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Lonely in life, ‘Prince’ Ali Raza was also lonely in death. As the police found his lifeless form on a couch on September 2, a tumultuous chapter that had inspired many a gossipy tale for over 30 years, came to an end..
Raza, his sister Sakina, and their mother Begum Wilayat Mahal, had made it to the headlines in the 1970s by claiming to be the direct descendants of the last king of Avadh, Nawab Wajid Ali Shah. Mahal had occupied the first class waiting lounge at New Delhi Railway Station along with her two children, a pack of hounds, and a few servants. She had demanded compensation from the Indian government for the British taking over all the properties of the Nawab after deposing him in 1856.
Mahal’s sensational claim had brought a lot of press attention then. Eventually, a house was arranged for her in Lucknow. TOI found a letter written by Rajan Kashyap, deputy secretary of the ministry of home affairs, dated July 18, 1977, in which Mahal was informed about the district magistrate of Lucknow arranging for her a house (MG-99) at Aliganj.
“But she had refused to move to Lucknow and had asked for an alternative accommodation in Delhi itself,” recalled Anil Chandra, a resident of Malcha Marg in Lutyens’ Delhi.
Mahal refused to leave the railway station. Requests and threats didn’t help. In fact, she would threaten to kill herself by drinking poison just like a famous ancestor of hers supposedly did—a tale that historians haven’t been able to prove so far.
But that was the nature of Mahal’s claim to hallowed ancestry—disputed by other, recognised members of the dynasty. Yet these had no impact on the decision by the Union government in 1985.
“Mahal was offered a DDA flat. But she had refused to settle for anything less than a palace. And a palace was indeed given to her, only a 14th-century one,” Chandra recalled.
Known then simply as Bistadari ruins, it was a 14th-century shikargah or a hunting lodge believed to have been built by Sultan Ferozeshah Tughlaq. Located in the heart of Lutyens’ Delhi, it came to be known as Malcha Mahal as it faced Malcha Marg. But this happened once WilayatMahal came to stay there with her kids, dogs and attendants.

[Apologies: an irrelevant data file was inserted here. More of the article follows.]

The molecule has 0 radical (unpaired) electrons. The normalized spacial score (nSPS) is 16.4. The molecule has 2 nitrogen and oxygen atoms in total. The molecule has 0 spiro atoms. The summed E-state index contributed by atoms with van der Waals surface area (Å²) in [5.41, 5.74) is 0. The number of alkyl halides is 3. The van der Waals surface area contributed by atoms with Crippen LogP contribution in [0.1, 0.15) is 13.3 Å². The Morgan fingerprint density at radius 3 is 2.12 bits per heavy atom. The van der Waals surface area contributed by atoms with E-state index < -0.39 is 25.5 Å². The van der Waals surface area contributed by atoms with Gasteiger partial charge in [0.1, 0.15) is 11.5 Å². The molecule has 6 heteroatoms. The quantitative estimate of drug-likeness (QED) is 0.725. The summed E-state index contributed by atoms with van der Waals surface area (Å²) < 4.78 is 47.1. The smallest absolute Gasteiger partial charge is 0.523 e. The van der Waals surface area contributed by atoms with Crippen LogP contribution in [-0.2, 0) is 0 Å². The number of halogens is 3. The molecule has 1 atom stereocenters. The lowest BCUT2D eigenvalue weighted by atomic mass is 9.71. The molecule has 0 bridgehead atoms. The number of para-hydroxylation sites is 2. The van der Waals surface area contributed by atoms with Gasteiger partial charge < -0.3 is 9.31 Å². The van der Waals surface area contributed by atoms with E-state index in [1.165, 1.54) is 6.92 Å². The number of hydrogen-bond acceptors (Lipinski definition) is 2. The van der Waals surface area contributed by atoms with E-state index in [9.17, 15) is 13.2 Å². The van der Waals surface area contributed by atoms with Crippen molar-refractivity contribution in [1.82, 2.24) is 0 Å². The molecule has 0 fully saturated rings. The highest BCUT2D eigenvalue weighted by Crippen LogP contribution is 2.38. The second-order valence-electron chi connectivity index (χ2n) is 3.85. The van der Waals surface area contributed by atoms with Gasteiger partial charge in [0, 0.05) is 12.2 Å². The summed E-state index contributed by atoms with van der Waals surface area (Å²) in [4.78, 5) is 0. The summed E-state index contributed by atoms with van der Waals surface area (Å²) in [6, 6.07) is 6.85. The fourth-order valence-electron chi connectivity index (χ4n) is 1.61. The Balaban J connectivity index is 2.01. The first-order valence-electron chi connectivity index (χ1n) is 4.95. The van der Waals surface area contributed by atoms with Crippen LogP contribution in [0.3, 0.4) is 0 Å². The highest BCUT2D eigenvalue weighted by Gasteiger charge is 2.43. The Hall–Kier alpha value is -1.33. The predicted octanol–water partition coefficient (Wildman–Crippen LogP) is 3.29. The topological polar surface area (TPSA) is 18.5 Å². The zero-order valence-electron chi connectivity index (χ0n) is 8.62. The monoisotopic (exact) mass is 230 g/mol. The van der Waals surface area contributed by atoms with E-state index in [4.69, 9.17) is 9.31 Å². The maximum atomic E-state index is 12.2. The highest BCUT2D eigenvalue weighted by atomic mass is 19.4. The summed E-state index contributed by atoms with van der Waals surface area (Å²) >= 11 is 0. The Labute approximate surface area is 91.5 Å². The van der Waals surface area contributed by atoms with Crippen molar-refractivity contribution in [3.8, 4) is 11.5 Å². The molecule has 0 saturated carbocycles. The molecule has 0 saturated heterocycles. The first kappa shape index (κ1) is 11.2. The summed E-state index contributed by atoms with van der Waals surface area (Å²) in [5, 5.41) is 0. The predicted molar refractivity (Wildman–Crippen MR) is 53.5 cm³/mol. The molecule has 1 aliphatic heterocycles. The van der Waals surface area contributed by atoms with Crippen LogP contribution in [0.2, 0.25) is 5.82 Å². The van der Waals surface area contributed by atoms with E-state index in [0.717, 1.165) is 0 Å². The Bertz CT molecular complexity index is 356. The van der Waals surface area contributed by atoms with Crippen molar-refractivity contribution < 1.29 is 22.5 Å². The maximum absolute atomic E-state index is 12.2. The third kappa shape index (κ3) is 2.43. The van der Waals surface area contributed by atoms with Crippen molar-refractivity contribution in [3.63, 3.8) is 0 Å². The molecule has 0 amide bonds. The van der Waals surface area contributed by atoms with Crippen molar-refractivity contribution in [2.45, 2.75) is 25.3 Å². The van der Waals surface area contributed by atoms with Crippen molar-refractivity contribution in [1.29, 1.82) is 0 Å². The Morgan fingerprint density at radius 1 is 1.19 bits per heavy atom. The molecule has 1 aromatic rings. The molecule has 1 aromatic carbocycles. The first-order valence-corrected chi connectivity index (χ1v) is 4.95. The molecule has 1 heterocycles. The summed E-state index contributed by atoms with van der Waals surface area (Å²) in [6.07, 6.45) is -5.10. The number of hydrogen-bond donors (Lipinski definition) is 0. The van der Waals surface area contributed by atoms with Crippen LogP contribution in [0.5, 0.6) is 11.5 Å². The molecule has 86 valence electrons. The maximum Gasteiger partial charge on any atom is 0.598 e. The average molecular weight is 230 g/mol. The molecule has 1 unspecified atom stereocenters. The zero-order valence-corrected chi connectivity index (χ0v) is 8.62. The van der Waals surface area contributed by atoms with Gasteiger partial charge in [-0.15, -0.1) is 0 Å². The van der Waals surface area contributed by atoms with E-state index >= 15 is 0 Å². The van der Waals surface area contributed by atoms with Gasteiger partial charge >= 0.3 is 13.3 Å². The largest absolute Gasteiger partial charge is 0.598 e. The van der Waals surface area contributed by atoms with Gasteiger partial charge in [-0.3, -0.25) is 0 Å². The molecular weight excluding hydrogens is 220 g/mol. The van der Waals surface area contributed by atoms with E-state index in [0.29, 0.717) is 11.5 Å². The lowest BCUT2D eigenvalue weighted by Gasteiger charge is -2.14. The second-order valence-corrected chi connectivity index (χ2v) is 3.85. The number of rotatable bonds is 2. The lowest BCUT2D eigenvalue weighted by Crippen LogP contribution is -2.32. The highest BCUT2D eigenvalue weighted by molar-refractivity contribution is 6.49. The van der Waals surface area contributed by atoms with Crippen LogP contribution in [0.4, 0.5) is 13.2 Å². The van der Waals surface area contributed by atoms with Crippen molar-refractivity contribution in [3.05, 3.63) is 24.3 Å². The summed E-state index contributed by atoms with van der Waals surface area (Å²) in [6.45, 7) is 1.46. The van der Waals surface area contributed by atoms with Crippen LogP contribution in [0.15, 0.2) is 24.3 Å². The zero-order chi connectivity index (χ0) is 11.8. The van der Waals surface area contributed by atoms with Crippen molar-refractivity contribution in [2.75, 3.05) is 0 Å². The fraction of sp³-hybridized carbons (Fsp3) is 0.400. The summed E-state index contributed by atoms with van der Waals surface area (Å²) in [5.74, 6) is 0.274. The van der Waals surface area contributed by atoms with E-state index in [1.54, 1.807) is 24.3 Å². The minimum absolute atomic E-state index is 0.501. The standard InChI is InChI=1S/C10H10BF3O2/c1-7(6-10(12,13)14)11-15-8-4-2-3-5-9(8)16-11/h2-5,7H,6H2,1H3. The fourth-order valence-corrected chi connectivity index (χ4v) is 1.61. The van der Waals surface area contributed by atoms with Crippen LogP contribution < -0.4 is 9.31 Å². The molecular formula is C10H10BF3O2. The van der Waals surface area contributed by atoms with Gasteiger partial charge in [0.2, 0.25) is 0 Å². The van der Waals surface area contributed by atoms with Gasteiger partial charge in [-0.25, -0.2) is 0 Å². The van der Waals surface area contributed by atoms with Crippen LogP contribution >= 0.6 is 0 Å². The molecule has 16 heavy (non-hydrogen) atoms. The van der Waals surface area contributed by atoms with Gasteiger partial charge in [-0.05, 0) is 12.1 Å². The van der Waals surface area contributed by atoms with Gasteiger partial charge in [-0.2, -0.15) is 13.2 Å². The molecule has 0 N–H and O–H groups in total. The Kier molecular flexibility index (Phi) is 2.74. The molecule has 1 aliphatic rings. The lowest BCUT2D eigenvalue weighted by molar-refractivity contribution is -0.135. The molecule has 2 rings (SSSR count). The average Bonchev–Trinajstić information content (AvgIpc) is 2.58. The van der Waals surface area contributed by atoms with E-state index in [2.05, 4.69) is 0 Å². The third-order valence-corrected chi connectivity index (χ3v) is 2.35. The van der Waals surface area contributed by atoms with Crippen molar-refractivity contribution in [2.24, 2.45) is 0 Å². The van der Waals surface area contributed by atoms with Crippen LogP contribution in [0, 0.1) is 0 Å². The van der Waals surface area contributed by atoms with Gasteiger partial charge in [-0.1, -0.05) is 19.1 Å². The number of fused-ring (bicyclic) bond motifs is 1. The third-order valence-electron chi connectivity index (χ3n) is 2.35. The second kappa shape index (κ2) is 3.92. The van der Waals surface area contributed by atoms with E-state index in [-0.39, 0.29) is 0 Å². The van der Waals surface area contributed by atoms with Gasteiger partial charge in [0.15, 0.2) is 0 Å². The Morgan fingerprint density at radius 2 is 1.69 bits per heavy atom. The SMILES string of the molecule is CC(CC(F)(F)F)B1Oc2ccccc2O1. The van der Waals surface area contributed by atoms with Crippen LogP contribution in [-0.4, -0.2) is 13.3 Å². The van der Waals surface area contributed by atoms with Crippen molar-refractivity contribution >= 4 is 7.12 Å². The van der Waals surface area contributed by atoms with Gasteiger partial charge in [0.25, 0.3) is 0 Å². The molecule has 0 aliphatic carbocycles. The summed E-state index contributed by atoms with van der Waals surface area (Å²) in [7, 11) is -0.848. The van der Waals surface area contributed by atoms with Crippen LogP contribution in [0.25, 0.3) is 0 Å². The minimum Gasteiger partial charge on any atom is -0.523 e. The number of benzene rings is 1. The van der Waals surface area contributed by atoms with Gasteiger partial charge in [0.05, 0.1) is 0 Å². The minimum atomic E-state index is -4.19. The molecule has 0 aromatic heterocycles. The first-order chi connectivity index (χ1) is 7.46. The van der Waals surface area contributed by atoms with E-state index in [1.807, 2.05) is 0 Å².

However, the family chose a life of isolation right from the beginning. Protected by the ferocious canines, the family wouldn’t let anyone come anywhere near their ‘palace’. A signboard was put up, warning of terrible consequences for any feat of derring-do. Mahal was known to come good on her threat—she unleashed her dogs on the particularly adventurous.
But life at the ruins was hard without water and power. The family wrote to the authorities several times for repairs and other help. A letter written by Raza — now lying on a charpoy — read: “…Those having a conscience should know his Royal house of Oudh — staying at Malcha Mahal— is perhaps more complete without water and electricity — with flooded rooms. And no defeat more conclusive for the government of India in particular….(sic)”
On September 10, 1993, Mahal committed suicide. And her children slipped into depression following that. Four years ago, Sakina died too, leaving Raza all alone in this world. He would have occasional visitors in members of the foreign press corps, but he mingled with nobody else. A guard at a nearby ISRO earth station said even policemen were not allowed in. “He had many dogs earlier, but I saw only one in the last one year,” he said, adding that he would see Raza cycle towards the main road at times, but never saw him carry groceries. Nobody knew how Razasurvived.
But TOI found a money receipt of Rs 2,468 wired by one Zahir Shahid from the UK. In fact, reaching the place was quite an adventure in itself. The entrance was blocked and we had to climb over a wall.
Inside, the worldly possessions of the family were strewn all over. The only thing that was in order somewhat was a dining table with cups, kettle and plates stacked neatly. A plant by the table seemed to be dying. A red-colour telephone set lay broken too.
What was more striking was a tall glass filled with water on the table. May be dinner was just about to begin when Raza had breathed his last that night. It was hard to make out, though, if Raza had lost his life, or life had lost him. He was buried at a cemetery near Delhi Gate with some help from the Waqf Board.
Police ruled out any foul play.